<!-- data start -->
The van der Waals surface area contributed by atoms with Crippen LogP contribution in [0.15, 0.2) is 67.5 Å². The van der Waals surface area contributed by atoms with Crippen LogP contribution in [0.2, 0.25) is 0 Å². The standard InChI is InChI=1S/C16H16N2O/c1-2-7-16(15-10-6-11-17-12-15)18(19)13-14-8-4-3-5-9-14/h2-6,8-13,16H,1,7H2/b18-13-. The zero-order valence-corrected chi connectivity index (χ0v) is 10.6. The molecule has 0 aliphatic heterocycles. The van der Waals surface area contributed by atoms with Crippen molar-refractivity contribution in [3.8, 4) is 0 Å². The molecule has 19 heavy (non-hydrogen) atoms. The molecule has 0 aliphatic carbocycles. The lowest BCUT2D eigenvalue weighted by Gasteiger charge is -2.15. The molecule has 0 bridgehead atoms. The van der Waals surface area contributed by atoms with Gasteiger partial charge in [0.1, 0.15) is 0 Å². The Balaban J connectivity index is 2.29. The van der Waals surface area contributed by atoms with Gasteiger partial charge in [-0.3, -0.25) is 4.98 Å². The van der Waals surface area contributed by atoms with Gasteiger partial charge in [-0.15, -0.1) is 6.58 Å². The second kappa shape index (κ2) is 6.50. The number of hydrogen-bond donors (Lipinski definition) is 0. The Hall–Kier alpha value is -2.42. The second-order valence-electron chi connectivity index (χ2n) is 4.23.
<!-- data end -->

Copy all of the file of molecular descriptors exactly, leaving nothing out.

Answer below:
The van der Waals surface area contributed by atoms with Crippen LogP contribution in [0.15, 0.2) is 67.5 Å². The van der Waals surface area contributed by atoms with Crippen LogP contribution in [0.2, 0.25) is 0 Å². The standard InChI is InChI=1S/C16H16N2O/c1-2-7-16(15-10-6-11-17-12-15)18(19)13-14-8-4-3-5-9-14/h2-6,8-13,16H,1,7H2/b18-13-. The zero-order valence-corrected chi connectivity index (χ0v) is 10.6. The molecule has 0 aliphatic heterocycles. The van der Waals surface area contributed by atoms with Crippen molar-refractivity contribution in [3.8, 4) is 0 Å². The molecule has 19 heavy (non-hydrogen) atoms. The molecule has 0 aliphatic carbocycles. The lowest BCUT2D eigenvalue weighted by Gasteiger charge is -2.15. The molecule has 0 bridgehead atoms. The van der Waals surface area contributed by atoms with Gasteiger partial charge in [0.1, 0.15) is 0 Å². The Balaban J connectivity index is 2.29. The van der Waals surface area contributed by atoms with Gasteiger partial charge in [-0.3, -0.25) is 4.98 Å². The van der Waals surface area contributed by atoms with Gasteiger partial charge in [-0.15, -0.1) is 6.58 Å². The second kappa shape index (κ2) is 6.50. The number of hydrogen-bond donors (Lipinski definition) is 0. The Hall–Kier alpha value is -2.42. The second-order valence-electron chi connectivity index (χ2n) is 4.23.